For me, that is what was exceptional – and this is what the short article tried to navigate. In particular, I express a serious worry over the pathologisation of Hamas as malware (regardless of their actions) – which informs a dehumanisation of certain bodies to a plane of abstraction through computer code that can easily be ‘wiped’ clean. It is also perhaps an ‘interesting’ play from the IDF on how malware was perhaps used by Hamas (in what we can only call an alleged attack). It was Jan(tje) who most clearly picked up on this, and I was happy to explore this side in greater detail. However, this abstraction to malware or other nonhuman ‘things’ is a common trope to try and dehumanise the other throughout (post)colonial thought (and indeed racist thought) – as ‘rabid’ or animalistic. As we say in the article, this is unlikely to be intentional. But for me, comparisons to malware reduce even further the dehumanisation – to something below life itself. Something that can be ‘created’ by humans and thus easily ‘deleted’ and rendered easily disposable. I think this is a concerning movement in how cybersecurity and cyberattacks fit into the broader spheres of security and rational for attacks. This is something that is very much under-explored and requires much more thought and conceptualisation (and indeed is something I would like to pick up on further in something I am organising with others in Gießen, Germany next year).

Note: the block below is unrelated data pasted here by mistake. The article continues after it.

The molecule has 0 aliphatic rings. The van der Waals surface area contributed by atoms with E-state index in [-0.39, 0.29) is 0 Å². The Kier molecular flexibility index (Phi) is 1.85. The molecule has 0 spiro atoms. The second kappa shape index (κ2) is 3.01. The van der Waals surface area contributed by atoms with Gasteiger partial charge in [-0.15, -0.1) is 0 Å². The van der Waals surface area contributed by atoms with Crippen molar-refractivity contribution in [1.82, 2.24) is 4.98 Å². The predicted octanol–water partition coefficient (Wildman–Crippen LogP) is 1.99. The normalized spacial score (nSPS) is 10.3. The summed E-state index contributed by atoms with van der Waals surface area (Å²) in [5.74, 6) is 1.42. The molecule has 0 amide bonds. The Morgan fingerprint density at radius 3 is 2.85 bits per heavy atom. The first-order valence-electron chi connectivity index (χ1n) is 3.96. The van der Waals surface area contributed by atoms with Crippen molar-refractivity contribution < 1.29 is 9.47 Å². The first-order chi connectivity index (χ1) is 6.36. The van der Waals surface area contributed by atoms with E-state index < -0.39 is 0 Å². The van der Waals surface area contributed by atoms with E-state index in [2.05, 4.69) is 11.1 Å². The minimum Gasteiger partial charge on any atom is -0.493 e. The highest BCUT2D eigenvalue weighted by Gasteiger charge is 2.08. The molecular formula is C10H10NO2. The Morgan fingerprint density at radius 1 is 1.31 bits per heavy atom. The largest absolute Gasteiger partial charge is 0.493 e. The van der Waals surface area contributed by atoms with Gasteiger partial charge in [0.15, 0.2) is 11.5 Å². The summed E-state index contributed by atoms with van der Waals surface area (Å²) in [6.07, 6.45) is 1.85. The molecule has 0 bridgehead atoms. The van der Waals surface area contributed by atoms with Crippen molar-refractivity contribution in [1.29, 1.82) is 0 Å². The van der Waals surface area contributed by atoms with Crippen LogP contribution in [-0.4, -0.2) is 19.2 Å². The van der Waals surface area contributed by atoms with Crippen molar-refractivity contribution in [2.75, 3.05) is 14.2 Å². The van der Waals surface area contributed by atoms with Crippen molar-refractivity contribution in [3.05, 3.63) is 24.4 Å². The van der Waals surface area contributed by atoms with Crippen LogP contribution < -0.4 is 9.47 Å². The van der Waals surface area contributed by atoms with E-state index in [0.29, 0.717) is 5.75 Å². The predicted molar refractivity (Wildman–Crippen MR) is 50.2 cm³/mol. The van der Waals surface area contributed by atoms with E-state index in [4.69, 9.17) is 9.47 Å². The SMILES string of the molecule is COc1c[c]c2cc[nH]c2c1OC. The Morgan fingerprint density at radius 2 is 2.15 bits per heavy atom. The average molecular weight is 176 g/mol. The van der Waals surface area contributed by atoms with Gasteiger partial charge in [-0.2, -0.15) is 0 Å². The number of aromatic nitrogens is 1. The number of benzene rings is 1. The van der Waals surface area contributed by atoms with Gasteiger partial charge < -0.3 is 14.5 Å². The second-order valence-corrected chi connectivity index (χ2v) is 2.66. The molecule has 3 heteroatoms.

Then there are the more ‘conventional’ IR concerns on the development of norms and trying to theorise how ‘kinetic’ responses occur in response to cyber-attacks. The IDF’s attack against Hamas’ ‘CyberHQ’ was indeed the second-only confirmed kinetic response to a cyber-attack that we know of. This does raise further questions (that I hope others will explore) around why these have both been against what we call ‘quasi-state’ actors that control an extent of territory (which I think is a core part of the story), and then what this means for the broader conceptualisation of how one justifies such an attack and what evidence (or not, in this case) is required. As the recent release of the French government’s strategy indicates, they do not have to explicitly set out nor publish their levels of attribution before launching a (non)kinetic response. This means that if attacks do happen (as they will almost inevitably do so in the future), there is likely to be some ‘public’ justification which arriving through Twitter or other media. As our ‘case’ shows, this may rely on gamified language itself, as a way to obscure technical details and strategic purpose. This is a dangerous path to follow – as this is likely to lead to further strategies to dehumanise or render ‘others’ as permissible to kill or injure. These are only thoughts now – but may become important parts of a state’s ‘arsenal’ with regard to cyber ‘kinetic’ responses. Thus, these ‘quasi-state’ actors, that are unlikely to have a de facto state in ‘control’, means that as symmetric ‘kinetic’ responses are far less likely to occur, they have become inadvertent ‘test-beds’ for such action. The lack of response to the IDF’s tweet is perhaps part of this – in its ‘ordinariness’ – that means that this becomes part of a ‘new’ normal, and is one of the reasons why I wanted to write the article.